Korea: Prices of foods, daily necessities surge amid high oil price

The prices of foods and daily necessities are surging rapidly, propelled by volatility of global commodity prices and the plunging Korean won.
Korea: Prices of foods, daily necessities surge amid high oil price
Prices daily necessities in Korea surge amid high oil price. (Source: Korea Times)

The tendency is likely to continue due to elevating oil prices amid fears of wider conflicts in the Middle East, coupled with the Korean currency sinking to nearly 1,400 won against the dollar. Sharp increases in import prices of raw materials and oil push up the costs of final goods and shipping.

Businesses are making a collective rush to hike the prices of goods now that the April 10 general elections have ended, after having refrained from raising the prices in response to a government request to stop or delay such hikes.

Fried chicken and fast food franchises, for example, were among the first to hike prices.

Goobne Chicken recently raised the prices of nine menu items by up to 1,900 won each on April 15. Popeyes, a fast food franchise, hiked its menu prices by up to 4 percent, adding that items on delivery will be charged up to 5 percent higher.

Lotte Wellfood, a local confectionery, decided to raise the prices of chocolate products by 12 percent on May 1. It said the price hike is needed due to high prices of cocoa beans, the main ingredient of chocolate.

Korea Agro-Fisheries Trade Corp. said the per-kilogram price of cabbage came to 20,520 won, Thursday, tripling from 8,224 won last month. Behind the spike was reduced production volume brought on by harsh weather conditions including heavy rain and lack of sunlight, it said.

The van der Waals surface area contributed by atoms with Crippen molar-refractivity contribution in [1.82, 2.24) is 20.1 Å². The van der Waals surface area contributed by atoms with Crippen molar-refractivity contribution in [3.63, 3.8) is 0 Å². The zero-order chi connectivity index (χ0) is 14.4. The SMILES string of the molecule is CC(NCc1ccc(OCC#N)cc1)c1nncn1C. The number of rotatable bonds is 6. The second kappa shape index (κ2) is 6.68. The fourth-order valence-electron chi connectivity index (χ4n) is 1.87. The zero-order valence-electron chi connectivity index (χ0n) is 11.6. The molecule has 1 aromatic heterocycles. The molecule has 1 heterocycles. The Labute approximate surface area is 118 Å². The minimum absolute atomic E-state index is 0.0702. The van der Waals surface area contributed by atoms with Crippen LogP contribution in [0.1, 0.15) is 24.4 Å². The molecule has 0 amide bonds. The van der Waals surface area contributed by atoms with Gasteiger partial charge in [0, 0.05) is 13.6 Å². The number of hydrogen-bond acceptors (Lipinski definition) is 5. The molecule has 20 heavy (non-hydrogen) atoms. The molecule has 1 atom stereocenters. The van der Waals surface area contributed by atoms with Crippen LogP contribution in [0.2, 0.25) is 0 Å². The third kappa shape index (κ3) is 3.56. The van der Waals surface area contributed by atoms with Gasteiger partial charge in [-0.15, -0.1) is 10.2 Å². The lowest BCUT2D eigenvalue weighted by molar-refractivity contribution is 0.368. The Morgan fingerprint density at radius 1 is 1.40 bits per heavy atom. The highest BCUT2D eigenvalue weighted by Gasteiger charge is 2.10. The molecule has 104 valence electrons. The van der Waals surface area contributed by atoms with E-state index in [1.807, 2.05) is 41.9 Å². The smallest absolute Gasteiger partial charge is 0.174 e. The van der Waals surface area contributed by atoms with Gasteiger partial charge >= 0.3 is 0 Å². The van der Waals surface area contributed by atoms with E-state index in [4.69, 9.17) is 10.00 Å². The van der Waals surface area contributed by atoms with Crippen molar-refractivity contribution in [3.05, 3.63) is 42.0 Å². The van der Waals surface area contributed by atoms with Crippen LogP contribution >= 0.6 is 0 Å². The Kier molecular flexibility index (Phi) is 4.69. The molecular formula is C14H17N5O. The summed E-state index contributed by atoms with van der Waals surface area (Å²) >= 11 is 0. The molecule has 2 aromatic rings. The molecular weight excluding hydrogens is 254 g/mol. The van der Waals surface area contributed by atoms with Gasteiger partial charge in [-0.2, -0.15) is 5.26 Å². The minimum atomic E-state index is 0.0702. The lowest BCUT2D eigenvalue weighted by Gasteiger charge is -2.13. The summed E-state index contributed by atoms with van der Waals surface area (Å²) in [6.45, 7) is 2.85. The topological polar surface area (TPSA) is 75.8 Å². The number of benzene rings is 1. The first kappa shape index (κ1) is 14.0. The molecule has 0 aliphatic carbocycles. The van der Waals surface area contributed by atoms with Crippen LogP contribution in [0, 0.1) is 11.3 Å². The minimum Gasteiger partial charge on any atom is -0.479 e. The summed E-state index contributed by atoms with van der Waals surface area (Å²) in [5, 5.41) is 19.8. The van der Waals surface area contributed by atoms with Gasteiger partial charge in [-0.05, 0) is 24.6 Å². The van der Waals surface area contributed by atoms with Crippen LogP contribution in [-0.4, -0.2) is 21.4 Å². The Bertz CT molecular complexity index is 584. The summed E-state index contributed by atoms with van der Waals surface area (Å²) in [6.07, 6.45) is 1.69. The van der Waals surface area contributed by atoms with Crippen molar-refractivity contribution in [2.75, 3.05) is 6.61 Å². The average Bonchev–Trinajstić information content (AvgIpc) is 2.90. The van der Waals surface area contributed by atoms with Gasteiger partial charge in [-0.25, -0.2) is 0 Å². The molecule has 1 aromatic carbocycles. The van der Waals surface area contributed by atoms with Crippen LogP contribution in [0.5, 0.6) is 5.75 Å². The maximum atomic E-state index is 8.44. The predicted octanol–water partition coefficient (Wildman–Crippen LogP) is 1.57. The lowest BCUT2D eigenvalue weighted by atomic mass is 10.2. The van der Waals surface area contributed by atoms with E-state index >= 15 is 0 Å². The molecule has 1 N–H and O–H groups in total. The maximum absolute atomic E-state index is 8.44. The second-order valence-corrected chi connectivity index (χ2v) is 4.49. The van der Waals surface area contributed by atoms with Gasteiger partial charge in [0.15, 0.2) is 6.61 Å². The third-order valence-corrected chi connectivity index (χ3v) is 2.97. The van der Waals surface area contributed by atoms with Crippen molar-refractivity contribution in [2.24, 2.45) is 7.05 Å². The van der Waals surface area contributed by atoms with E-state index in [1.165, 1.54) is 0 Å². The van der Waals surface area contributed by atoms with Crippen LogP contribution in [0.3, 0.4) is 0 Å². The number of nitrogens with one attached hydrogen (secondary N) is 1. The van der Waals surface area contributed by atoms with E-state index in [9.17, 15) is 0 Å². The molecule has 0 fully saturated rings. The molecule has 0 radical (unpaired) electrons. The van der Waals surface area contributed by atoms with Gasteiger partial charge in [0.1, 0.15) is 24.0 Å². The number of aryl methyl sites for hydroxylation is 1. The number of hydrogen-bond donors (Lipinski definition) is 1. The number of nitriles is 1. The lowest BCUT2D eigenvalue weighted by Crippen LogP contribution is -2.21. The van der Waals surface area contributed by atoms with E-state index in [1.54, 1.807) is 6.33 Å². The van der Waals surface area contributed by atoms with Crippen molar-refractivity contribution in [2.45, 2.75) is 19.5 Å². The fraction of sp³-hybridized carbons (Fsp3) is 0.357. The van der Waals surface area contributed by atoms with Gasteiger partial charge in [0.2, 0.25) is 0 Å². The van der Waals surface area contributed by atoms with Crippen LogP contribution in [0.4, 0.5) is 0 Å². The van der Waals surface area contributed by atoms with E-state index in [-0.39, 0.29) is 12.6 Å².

Other vegetables such as onions and peppers — common ingredients of popular foods — doubled in price in the same period.

The country’s four convenience store operators said they are planning to raise the prices of sanitary pads and processed eggs starting May 1.

“Prices of foods will continue to jump in the months to come,” said Jung Kyu-chul, senior fellow at Korea Development Institute.

Korea’s headline inflation inched up to 3.1 percent in both February and March, snapping months of below-3 percent movements. The figures for April are expected to climb significantly.

Park Sang-hyun, an economist at Hi Investment & Securities, pointed out that the Korean won has weakened more than any other major currencies against the dollar. "The Korean won plunged steeper than other currencies because the country's economic structure is the most vulnerable to energy prices such as oil."

Jung said, “Businesses will raise prices to offset increases in production costs, a major cause of concern for consumers still reeling from sustained elevated borrowing costs for the past few post-pandemic years.”

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(Source: Korea)